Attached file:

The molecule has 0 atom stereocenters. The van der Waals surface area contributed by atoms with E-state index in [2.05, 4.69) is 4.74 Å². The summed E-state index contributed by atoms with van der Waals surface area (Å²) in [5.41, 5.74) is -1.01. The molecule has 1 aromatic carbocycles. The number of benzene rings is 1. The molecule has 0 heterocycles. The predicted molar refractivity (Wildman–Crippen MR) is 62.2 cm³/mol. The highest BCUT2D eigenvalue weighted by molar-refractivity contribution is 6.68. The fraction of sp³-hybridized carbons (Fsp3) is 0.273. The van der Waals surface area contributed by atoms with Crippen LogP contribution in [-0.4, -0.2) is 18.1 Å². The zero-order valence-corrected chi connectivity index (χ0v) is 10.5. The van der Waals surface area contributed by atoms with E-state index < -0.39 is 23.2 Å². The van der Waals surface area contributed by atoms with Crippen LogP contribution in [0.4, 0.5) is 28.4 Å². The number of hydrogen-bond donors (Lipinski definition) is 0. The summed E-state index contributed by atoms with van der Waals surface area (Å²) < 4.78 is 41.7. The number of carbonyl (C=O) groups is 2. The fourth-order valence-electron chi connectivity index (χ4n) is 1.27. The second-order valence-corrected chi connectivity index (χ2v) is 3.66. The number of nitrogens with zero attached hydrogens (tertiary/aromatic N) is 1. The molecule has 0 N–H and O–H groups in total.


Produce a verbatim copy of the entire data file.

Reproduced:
The molecule has 0 atom stereocenters. The van der Waals surface area contributed by atoms with E-state index in [2.05, 4.69) is 4.74 Å². The summed E-state index contributed by atoms with van der Waals surface area (Å²) in [5.41, 5.74) is -1.01. The molecule has 1 aromatic carbocycles. The number of benzene rings is 1. The molecule has 0 heterocycles. The predicted molar refractivity (Wildman–Crippen MR) is 62.2 cm³/mol. The highest BCUT2D eigenvalue weighted by molar-refractivity contribution is 6.68. The fraction of sp³-hybridized carbons (Fsp3) is 0.273. The van der Waals surface area contributed by atoms with Crippen LogP contribution in [-0.4, -0.2) is 18.1 Å². The zero-order valence-corrected chi connectivity index (χ0v) is 10.5. The van der Waals surface area contributed by atoms with E-state index < -0.39 is 23.2 Å². The van der Waals surface area contributed by atoms with Crippen LogP contribution in [0.4, 0.5) is 28.4 Å². The number of hydrogen-bond donors (Lipinski definition) is 0. The summed E-state index contributed by atoms with van der Waals surface area (Å²) < 4.78 is 41.7. The number of carbonyl (C=O) groups is 2. The fourth-order valence-electron chi connectivity index (χ4n) is 1.27. The second-order valence-corrected chi connectivity index (χ2v) is 3.66. The number of nitrogens with zero attached hydrogens (tertiary/aromatic N) is 1. The molecule has 0 N–H and O–H groups in total.